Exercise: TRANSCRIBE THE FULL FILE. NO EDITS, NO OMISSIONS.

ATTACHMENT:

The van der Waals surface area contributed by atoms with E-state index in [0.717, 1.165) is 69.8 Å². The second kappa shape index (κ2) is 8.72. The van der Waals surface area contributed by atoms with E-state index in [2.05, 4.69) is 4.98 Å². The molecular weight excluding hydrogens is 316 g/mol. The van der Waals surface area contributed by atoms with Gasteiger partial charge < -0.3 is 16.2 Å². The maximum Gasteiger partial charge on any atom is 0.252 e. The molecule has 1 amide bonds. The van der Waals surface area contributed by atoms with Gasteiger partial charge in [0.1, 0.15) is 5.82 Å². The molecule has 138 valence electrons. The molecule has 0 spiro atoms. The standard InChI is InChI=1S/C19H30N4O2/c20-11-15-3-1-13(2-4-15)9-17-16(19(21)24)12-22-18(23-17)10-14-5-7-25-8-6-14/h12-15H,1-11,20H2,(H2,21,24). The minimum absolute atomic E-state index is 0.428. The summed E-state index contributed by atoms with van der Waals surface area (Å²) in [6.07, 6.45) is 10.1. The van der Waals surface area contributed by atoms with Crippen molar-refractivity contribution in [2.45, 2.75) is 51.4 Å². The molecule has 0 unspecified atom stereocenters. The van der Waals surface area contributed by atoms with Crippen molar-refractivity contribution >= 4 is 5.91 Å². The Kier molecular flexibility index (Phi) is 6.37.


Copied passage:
The van der Waals surface area contributed by atoms with E-state index in [0.717, 1.165) is 69.8 Å². The second kappa shape index (κ2) is 8.72. The van der Waals surface area contributed by atoms with E-state index in [2.05, 4.69) is 4.98 Å². The molecular weight excluding hydrogens is 316 g/mol. The van der Waals surface area contributed by atoms with Gasteiger partial charge < -0.3 is 16.2 Å². The maximum Gasteiger partial charge on any atom is 0.252 e. The molecule has 1 amide bonds. The van der Waals surface area contributed by atoms with Gasteiger partial charge in [0.1, 0.15) is 5.82 Å². The molecule has 138 valence electrons. The molecule has 0 spiro atoms. The standard InChI is InChI=1S/C19H30N4O2/c20-11-15-3-1-13(2-4-15)9-17-16(19(21)24)12-22-18(23-17)10-14-5-7-25-8-6-14/h12-15H,1-11,20H2,(H2,21,24). The minimum absolute atomic E-state index is 0.428. The summed E-state index contributed by atoms with van der Waals surface area (Å²) in [6.07, 6.45) is 10.1. The van der Waals surface area contributed by atoms with Crippen molar-refractivity contribution in [2.45, 2.75) is 51.4 Å². The molecule has 0 unspecified atom stereocenters. The van der Waals surface area contributed by atoms with Crippen molar-refractivity contribution >= 4 is 5.91 Å². The Kier molecular flexibility index (Phi) is 6.37.